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For 40 years, Lexington hotel valet, 'Tone', has opened many doors

His real name is Keith Allen, but most people know him as 'Tone.' It's a name he picked up from his days of running a recording studio in Lexington. 

But Tone’s full-time career started in 1983. The now 61-year-old has worked the last 40 years in guest relations at the Hyatt Regency in downtown Lexington with one goal.

“My job is I tell the guests, I said if you're not happy, I'm not happy. Tell me what I can do to make you happy because I don't want to leave her unsatisfied. So, I try to make everything, I try to make everybody happy when they leave here. I'm the first person you see here. And I'm the last person you see when you leave.”

Tone’s first job at the Hyatt was as a doorman. He says he did that for about 10 years and then was promoted to valet. Tone explained the biggest difference between the two positions.

“As doorman, I used to just open up the door, check the guests in the luggage, take him inside and give them to the Bellman, pass on to the Bellman. And then the valet guy will take the car across the street.”

Tone does a lot of running on the job. When guests need their cars, they hand Tone a ticket, and he uses that to find their keys on a wall inside a nearby valet office. He then sprints across High Street from the Hyatt to a large parking lot and drives the guest’s car back to the hotel.

How many miles does he run on the job? 

“Oh, my goodness. That's a good question. It's 136 spots over there. Right now, we have over 100 cars over there. So, you're running all the time all the time. Back and forth, back and forth. Yes, sir. That's what keeps me healthy.”

Through wind, rain, and snow Tone has made that run.

On a rainy October Saturday, Tone greets Hyatt guests at the main entrance with a smile. 

His friendly personality and interest in people have made him popular among longtime Hyatt guests like Paul Jones of Pikeville. “This is the man of the Hyatt Regency. He is the face of the Hyatt. There's never been a better employee than I know when I've been traveling to the Hyatt for 40 years. He has been taking care of me. He is Mr. Hyatt to me. And if he ever retires, I don't know what I'm gonna do.”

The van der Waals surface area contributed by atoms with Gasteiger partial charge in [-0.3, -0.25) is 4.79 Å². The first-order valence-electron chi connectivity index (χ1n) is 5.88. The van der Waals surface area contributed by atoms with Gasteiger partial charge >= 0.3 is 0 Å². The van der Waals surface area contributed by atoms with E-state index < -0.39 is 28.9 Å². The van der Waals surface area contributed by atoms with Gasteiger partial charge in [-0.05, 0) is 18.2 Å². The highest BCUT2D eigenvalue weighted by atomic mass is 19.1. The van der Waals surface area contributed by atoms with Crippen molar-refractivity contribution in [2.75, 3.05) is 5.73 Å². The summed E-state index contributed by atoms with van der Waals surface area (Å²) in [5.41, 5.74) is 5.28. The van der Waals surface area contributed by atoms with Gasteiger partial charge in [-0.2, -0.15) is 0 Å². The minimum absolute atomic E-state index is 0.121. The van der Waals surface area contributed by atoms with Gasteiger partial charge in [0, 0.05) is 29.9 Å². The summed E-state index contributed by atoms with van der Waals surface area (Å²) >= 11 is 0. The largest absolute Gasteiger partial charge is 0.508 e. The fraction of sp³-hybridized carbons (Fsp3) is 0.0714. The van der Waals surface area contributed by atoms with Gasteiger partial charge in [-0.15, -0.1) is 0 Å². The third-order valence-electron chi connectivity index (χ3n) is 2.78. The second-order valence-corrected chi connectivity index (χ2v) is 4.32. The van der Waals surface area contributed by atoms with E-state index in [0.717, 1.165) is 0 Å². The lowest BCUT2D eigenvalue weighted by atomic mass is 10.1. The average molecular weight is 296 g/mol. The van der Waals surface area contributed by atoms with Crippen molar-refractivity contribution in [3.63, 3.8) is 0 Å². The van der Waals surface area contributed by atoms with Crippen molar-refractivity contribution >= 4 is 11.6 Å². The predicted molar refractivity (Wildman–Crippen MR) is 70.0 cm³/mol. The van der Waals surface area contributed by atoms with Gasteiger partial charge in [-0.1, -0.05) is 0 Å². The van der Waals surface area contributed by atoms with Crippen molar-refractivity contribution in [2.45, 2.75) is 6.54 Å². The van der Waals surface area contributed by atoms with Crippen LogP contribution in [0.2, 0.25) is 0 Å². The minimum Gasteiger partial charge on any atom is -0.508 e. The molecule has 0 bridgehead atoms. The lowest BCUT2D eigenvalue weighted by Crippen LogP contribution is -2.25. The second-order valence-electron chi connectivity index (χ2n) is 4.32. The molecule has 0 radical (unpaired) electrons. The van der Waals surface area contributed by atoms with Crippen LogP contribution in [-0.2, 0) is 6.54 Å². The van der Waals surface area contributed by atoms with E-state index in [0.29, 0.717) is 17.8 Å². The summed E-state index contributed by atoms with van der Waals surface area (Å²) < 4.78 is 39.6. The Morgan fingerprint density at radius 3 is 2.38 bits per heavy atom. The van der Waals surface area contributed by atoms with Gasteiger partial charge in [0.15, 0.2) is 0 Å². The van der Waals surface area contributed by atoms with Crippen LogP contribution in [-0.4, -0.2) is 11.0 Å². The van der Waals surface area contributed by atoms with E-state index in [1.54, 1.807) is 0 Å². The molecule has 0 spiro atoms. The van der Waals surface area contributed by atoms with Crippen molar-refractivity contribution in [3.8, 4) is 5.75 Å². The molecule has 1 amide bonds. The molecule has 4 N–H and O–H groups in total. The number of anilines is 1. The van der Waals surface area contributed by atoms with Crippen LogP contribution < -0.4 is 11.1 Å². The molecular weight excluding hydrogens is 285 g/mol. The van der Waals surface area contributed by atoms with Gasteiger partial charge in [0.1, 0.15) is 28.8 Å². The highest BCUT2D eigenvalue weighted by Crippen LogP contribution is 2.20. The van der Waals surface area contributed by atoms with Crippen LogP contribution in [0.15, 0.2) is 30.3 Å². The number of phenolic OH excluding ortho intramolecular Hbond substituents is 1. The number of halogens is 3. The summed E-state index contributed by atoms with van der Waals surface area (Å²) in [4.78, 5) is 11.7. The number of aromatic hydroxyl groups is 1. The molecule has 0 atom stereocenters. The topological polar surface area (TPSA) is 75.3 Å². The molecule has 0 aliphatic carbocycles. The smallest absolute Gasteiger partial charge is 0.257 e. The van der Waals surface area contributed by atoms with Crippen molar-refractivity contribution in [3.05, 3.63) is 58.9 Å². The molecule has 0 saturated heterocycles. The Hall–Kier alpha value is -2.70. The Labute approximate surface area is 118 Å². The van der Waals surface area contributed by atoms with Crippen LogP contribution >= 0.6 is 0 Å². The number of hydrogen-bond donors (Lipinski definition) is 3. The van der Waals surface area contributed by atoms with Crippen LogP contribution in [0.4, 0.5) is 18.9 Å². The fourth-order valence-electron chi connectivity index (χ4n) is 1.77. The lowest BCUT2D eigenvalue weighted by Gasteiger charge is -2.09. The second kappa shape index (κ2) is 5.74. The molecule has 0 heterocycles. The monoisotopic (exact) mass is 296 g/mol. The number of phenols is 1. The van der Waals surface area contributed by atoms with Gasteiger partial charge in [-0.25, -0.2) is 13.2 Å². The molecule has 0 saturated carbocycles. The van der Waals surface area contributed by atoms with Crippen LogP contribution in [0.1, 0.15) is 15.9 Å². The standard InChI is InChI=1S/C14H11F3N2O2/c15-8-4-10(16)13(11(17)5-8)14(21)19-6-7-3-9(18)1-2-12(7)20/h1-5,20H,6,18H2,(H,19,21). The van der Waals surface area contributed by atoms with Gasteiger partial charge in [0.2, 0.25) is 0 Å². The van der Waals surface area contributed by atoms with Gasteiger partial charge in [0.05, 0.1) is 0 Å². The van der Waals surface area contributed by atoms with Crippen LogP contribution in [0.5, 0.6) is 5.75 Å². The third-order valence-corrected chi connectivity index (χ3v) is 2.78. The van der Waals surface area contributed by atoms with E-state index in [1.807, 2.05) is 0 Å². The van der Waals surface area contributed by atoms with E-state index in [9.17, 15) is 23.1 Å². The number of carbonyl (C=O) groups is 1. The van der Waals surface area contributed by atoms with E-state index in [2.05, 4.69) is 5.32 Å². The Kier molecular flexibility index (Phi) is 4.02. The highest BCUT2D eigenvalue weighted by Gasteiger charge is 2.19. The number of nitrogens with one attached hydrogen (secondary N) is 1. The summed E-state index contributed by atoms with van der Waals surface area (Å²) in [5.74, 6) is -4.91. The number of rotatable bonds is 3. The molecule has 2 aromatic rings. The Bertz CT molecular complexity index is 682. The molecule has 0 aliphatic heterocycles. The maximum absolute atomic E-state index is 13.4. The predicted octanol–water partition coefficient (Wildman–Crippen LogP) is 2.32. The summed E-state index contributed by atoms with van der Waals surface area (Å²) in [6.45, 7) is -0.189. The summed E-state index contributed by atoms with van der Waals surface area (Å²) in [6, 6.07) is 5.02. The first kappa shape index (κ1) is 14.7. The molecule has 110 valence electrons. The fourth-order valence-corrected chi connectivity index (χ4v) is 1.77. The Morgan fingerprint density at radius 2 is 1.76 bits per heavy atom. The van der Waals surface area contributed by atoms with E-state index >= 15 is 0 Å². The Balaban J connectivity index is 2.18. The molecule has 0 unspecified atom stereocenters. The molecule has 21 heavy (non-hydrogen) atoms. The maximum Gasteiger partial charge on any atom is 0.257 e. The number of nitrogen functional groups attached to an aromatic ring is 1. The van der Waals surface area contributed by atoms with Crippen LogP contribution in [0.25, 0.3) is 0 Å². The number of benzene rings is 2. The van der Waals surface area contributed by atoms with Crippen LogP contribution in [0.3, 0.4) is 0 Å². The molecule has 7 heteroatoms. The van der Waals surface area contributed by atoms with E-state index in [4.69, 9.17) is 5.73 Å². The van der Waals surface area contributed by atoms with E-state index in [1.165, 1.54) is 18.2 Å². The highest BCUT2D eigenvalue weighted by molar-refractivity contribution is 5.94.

The hours can be long. Tone clocked in at 3:30 a.m. after working late the night before.

“Well, we have airline crews to stay here. And they have to be at the airport. You know the first crew leaves at 4:01 in the morning and the second leaves at 4:08. Then we have several other ones that leave so you have to have at least two people here just in case somebody gets left behind.”

You might assume with his seniority and his job title, Guest Service Supervisor, he’d have better hours, but Tone says it’s hard to find people who want to be a valet.

“These people don't like to work, you know, the younger people. And I try to talk to them. I say hey guys, I've been here 40 years. I've been here 40 years for a reason. I said it's a good job. It'll take care of everything. All you got to do is just put the time.”

Part of his job, Tone says, is making sure guests have whatever they need, and it helps to be well-connected in the community.

“I've got connections with car dealership owners, lawyers, judges, just about anything.”

Lex Veech who says he spent years in the hospitality industry in Florida says Tone also has something special when he talks to guests.
“Tone is the ultimate in delivering personal hospitality. I've been able to know him for the last four, five, or six years. When I come up here to represent the Citrus Bowl. And he is just the greatest gentleman in the world. He will look you in the eye. And he's sincere when he speaks with you. And the big difference in accomplishing Guest Services is that you listen, not hear. So many people hear but they don't listen. And tone. He takes that listening and delivers the ultimate and guest services.”

Tone says he tries to treat all the Hyatt guests the same, including the celebrities he’s met over the years. “I've met Muhammad Ali, Janet Jackson, and James Brown. You know, I've seen anybody that plays over at Rupp Arena. But Muhammad Ali was an inspiring person when I saw him, to see him get out and the way he was walking and stuff and then went inside and he made a speech, and I was just shocked. You know? He really impressed me.”

Tone is not ready to retire anytime soon. 

“It's not about the money. It's the people I like to have. I like to see to repeat customers come back. That's what keeps me going. And then going back and forth across a parking lot. Keeps me healthy. Because if I was sitting at home doing nothing, I'll probably get old, real quick.”

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Sam is a veteran broadcast journalist who is best known for his 34-year career as a News Anchor at WKYT-TV in Lexington. Sam retired from the CBS affiliate in 2021.
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